“The assistant chief said the fire went right over them-and we didn’t lose a truck either,” Lowry said. “That was as close as I know of that anybody almost got hung up on something. But they got out and nobody was injured.”
Lowry said one of his most faithful volunteers has never been compensated for the hundreds of hours contributed to the cause. His wife, Elaine, has brought drinks and sometimes sandwiches and snacks to almost every fire Lowry has worked. And she’s done a lot more, too.
“She’s been very dedicated,” he said. “She comes in here and puts in a lot of hours of book work and doesn’t get a dime for it. I bet I can count on one hand the number of fires she has missed. She’s just done a great job.”
The Lowrys have also collaborated on one assignment that has brought him a lot of personal satisfaction: the department’s fire-safety education program, which he began in 1976. The program was originally targeted for public schools, but has expanded to include day-care centers, home schools, senior centers and civic organizations.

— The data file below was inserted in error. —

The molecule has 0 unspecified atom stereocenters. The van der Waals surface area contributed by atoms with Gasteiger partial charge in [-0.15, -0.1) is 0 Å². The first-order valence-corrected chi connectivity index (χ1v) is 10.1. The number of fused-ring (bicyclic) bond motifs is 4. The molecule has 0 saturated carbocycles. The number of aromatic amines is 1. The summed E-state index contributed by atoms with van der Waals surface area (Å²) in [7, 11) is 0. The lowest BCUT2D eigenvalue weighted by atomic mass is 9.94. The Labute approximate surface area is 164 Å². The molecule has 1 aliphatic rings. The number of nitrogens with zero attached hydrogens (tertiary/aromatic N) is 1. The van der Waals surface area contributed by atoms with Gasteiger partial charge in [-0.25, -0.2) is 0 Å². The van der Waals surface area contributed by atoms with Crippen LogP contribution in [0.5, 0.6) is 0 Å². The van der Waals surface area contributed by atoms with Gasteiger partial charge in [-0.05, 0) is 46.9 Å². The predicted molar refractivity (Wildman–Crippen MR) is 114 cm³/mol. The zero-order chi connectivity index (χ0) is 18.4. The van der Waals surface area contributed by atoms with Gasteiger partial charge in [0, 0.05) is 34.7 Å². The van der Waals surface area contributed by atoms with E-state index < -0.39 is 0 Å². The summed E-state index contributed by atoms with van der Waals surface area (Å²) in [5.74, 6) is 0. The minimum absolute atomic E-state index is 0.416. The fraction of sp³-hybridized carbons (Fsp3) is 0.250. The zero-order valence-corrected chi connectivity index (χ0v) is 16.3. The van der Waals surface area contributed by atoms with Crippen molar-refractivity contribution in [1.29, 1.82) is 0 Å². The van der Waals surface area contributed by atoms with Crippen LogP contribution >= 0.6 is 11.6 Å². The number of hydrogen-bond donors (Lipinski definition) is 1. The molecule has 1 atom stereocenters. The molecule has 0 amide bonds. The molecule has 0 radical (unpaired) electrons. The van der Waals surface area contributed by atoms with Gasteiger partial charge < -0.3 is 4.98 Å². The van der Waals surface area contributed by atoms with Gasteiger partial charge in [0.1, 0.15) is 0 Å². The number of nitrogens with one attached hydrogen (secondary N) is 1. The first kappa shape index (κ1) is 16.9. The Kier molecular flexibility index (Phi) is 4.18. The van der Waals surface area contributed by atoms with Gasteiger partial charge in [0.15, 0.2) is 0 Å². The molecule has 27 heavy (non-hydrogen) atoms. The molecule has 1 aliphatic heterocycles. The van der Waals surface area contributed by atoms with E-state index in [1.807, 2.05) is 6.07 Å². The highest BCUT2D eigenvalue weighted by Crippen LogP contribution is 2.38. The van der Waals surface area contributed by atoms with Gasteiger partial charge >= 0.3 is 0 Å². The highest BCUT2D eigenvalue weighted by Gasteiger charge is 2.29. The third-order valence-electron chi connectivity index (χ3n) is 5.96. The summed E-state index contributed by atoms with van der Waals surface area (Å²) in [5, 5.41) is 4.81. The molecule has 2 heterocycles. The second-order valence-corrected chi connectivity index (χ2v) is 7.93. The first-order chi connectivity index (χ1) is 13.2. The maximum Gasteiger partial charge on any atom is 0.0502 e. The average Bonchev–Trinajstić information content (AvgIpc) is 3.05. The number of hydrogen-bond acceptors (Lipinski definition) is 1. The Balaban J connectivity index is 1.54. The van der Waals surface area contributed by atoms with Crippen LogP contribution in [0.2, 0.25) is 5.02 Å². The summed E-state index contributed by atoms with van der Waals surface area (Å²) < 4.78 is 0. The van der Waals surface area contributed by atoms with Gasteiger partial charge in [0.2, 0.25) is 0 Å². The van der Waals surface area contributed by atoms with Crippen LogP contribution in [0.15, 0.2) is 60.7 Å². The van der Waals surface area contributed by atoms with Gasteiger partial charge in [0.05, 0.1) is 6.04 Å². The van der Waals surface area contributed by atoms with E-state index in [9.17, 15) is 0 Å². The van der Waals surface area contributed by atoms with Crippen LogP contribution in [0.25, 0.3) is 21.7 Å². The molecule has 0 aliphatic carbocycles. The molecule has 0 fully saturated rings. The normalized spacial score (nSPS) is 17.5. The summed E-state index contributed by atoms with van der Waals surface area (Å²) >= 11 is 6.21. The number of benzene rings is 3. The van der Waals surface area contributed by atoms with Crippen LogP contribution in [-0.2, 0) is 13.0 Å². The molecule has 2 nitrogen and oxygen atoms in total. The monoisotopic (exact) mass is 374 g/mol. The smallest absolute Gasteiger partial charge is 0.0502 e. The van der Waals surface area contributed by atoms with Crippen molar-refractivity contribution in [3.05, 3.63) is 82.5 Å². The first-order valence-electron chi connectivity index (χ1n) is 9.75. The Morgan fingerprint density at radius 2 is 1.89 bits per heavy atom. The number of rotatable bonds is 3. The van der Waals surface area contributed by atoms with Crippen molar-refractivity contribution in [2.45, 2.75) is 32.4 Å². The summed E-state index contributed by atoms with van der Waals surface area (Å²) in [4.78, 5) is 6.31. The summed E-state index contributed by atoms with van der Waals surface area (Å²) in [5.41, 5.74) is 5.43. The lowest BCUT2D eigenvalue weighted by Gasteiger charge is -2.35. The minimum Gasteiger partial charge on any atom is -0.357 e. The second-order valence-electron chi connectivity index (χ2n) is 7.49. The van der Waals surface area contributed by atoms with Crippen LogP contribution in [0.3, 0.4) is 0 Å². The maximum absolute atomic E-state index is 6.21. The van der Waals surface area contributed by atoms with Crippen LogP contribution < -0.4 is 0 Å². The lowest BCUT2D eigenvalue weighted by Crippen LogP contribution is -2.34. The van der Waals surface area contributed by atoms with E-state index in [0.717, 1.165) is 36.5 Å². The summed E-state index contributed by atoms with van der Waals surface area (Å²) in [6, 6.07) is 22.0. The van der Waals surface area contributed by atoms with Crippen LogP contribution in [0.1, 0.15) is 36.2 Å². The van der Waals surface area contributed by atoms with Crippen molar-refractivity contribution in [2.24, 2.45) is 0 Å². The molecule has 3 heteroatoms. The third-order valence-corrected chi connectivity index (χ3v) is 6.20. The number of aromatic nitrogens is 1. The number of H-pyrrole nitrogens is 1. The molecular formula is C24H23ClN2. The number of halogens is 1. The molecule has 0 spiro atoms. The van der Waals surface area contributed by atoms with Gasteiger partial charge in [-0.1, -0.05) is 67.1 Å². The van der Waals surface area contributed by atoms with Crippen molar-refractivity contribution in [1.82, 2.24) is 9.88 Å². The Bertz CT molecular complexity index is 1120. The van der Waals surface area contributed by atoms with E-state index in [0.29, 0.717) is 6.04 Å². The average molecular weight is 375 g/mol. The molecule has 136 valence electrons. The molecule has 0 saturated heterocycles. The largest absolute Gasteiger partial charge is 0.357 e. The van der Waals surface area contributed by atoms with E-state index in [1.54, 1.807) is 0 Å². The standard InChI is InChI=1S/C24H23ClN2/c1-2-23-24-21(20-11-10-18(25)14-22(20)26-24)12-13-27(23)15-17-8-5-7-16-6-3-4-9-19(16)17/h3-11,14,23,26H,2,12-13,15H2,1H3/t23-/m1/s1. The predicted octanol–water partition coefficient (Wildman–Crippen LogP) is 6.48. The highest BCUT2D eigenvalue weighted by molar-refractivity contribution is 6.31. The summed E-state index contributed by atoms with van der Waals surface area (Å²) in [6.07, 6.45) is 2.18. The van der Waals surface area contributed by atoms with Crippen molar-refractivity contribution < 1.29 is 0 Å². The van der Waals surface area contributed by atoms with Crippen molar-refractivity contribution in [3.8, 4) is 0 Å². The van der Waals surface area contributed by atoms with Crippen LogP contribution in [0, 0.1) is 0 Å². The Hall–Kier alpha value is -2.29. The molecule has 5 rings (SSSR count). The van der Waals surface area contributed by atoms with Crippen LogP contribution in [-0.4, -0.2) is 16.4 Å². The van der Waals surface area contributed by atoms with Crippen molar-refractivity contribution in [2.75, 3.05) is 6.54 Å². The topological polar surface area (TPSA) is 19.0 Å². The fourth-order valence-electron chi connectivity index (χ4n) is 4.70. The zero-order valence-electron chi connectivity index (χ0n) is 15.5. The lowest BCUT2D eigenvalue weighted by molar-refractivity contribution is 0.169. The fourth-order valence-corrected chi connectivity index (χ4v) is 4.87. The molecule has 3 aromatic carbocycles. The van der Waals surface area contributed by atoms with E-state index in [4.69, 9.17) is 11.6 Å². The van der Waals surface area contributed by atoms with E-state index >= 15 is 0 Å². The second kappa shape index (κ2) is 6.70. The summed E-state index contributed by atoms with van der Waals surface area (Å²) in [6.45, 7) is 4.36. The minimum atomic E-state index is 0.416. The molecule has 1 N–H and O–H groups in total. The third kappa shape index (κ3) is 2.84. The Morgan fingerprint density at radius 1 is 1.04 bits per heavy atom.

“My wife, again, has helped out a lot,” Lowry said. “She would put on the Fire Pup costume and sit back in the corner. Kids would come in and say, ‘Hi, Fire Pup,’ and they’d come over and pet her on the arm.
“We had a lot of fun with that. It was enjoyable.”
Lowry said one of the most frustrating parts of his job has been dealing with spectators.
“People at a fire are just like a bunch of turkeys,” he said. “They get up there and gobble, gobble gobble.”
Once, after telling onlookers to back off several times with no results, he “accidentally” sprayed them from a distance with a fire hose.
“You know, that’s very effective on a crowd,” he said with a laugh. “What else are you going to do? The guys were trying to work and everyone else was trying to rubberneck there and see what they could see.”
On other occasions, in the face of fire hazards, he’s had to address people pretty bluntly to get his message across in a convincing manner.
“A fire chief has to be hard headed and calloused,” he said with a laugh. “He’s got to get where he doesn’t give a darn about anything. I’m sorry to say that, but that’s the way it goes.
“One thing you don’t want to do is to get a fireman or fire chief mad at you,” he added with a chuckle. “Accidents have a way of happening.”
With retirement, Lowry will terminate his connection with the fire department. He approaches the end of his run with mixed emotions.
“I’ll miss it, sure,” he said. “You can’t be in it 38 years and not miss it…. I think I’ll probably keep my scanner, though.”
Fighting the fiery flames of destruction for so many years may have its reward in the hereafter, he added with a smile.
“I told somebody the other day, I’m sure to go to heaven-I’ve already served my time in hell.”